Poetry doesn’t rhyme anymore, and the people demand an explanation. There should have been a press release. Or a public referendum.

For many of us, a non-rhyming poem resembles a non-alcoholic beer: We don’t know why anyone would bother with it. Or, to borrow from Robert Frost, “writing free verse is like playing tennis with the net down.”

But rhyme is hardly a necessity for poetry, and many enduring, non-rhyming poems predate tennis, if not beer. Most classical poetry lacks rhyme, as do nearly all Old English poems. Rhyme became a common feature of English poetry only around the time of Geoffrey Chaucer in the 14th century, and even then it was often the subject of contentious debate.

In a prefatory note to “Paradise Lost” (1667), John Milton defends his use of blank verse (unrhymed iambic pentameter): “rime (is) … the invention of a barbarous age, to set off wretched matter and lame metre …” One success of his poem, as Milton imagined it, was the “ancient (non-rhyming) liberty recovered … from the troublesome and modern bondage of rhyming.” Rhyme was nothing less than linguistic enslavement — but Milton always was a bit grandiose.

Milton’s stance aside, The Princeton Encyclopedia of Poetry and Poetics — which makes great beach reading — notes, “the first edition of the Oxford Book of English Verse (1900) contains 883 poems, of which only 16 lack rhyme.” But the 20th century would avenge Milton witnessing the ascension of free verse as the choice of unsentimental, unadorned modern poets. Rhyme would become as useful as a horse-drawn carriage.

But that’s not entirely fair either. Rhyme abided and endures through poets’ inventiveness, the need to “make it new” that Ezra Pound demanded of modern poetry. Though many contemporary poems do not rhyme, some of the best new poems enlarge our sense of what rhyme is, and in doing so enlarge our sense of language itself. Consider this section of “Sleeping with One Eye Open” by Mark Strand:

It’s my night to be rattled,
With spooks. Even the half-moon
(Half man,
Half dark), on the horizon,
Lies on
Its side casting a fishy light
Which alights
On my floor, lavishly lording
Its morbid
Look over me.”

Strand’s rhymes do not so much rhyme as echo and, as echoes do, present our own voice to us as if we had meant something else by what we had said, as if we ourselves were somebody else. The rhymes become more than mere verbal adornment; they become sonic manifestations of the worry that keeps the speaker half-awake: “sleeping with one eye open, / Hoping / That nothing, nothing will happen.”

Paul Muldoon’s poem “Quoof” celebrates verbal adornment and language itself as individual invention. Even the title refers to “our family word / for the hot water bottle,” a secret the speaker has revealed over the years to various others, sometimes accepted, sometimes “laid … between us like a sword.” In one instance,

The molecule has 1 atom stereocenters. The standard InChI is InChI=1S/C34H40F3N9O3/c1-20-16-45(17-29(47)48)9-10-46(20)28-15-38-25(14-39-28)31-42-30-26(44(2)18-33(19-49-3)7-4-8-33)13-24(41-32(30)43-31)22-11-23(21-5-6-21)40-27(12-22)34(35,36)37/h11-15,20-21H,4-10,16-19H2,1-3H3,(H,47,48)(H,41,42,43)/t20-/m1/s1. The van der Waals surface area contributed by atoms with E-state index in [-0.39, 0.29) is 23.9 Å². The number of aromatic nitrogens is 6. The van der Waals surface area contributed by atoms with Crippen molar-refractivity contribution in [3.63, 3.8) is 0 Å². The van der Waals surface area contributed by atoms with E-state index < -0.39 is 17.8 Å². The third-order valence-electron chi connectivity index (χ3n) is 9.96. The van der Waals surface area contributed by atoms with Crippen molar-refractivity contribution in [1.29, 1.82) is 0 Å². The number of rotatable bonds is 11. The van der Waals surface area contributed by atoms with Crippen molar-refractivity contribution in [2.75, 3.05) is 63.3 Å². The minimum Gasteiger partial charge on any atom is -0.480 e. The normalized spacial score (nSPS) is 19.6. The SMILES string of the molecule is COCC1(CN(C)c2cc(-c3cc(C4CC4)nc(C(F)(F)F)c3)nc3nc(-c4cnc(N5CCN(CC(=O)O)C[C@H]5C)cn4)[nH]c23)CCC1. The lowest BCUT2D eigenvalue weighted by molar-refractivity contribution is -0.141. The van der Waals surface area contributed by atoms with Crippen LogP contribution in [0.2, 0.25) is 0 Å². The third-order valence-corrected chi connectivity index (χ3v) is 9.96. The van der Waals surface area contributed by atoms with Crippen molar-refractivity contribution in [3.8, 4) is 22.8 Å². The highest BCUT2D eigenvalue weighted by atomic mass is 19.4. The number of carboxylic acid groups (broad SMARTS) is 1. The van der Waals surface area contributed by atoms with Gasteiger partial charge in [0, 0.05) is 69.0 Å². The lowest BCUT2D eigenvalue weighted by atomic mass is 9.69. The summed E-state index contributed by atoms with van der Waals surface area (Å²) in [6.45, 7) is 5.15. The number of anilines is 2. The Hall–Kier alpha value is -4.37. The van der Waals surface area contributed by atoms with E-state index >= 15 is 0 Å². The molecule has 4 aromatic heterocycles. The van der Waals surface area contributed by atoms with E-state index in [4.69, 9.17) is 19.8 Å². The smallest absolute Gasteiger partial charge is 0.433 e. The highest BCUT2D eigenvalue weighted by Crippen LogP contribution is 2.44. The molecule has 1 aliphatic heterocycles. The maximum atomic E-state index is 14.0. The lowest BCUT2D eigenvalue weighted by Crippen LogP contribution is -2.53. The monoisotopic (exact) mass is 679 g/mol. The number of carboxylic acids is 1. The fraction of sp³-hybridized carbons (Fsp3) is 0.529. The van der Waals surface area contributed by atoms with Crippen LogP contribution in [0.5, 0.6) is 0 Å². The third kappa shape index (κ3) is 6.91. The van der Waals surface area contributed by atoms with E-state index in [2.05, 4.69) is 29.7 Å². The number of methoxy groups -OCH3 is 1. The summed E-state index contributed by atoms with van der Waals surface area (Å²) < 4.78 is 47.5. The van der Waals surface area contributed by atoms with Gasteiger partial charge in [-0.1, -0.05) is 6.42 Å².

An hotel room in New York City
with a girl who spoke hardly any English,
my hand on her breast
like the smouldering one-off spoor of the yeti
or some other shy beast
that has yet to enter the language.

Muldoon is so subtle that his rhymes could go unnoticed. It certainly required several readings before realizing that each end word in the poem had a quiet, unlikely rhyming partner.

“English” and “language,” in particular, is so far-fetched a rhyme that I, and many other readers, resist it. That doesn’t rhyme, we protest. But then one speaks the rhyme aloud in order to challenge it — “English,” “language” — one chews through it and hears the aural similarities binding the words. We participate in rhyming as a process to be worked through and we, like the poet, create and recreate our English language as we speak it.

Keep that idea in mind for the first few sentences of Harryette Mullen’s prose poem “Kirstenography:”

K was burn at the bend of the ear in the mouth of remember. She was the fecund chill burn in her famish. She came into the word with a putty smoother, a handsewn
farther, and a yodeler cistern.

These aren’t rhymes in any sense what we’re used to. In fact, the poem doesn’t make sense in any way we’re used to. But rhymes work by establishing relationships between words based on sounds; words that sound alike purely by accident become semantically yoked.

Mullen simply uses a different technique to accomplish the same end. For “burn,” read “born;” for “bend of the ear,” read “end of the year,” and so on. But then go back and read the poem as it’s written, and notice how your own mind “corrects” what’s printed into what you think it should say. The printed page becomes the poem that exists and the poem we imagine instead. No wonder Mullen offers “came into the word” for “came into the world.”

We too come into the world as we come into the word. Rhyme is only one of the ways poets make something new of both.

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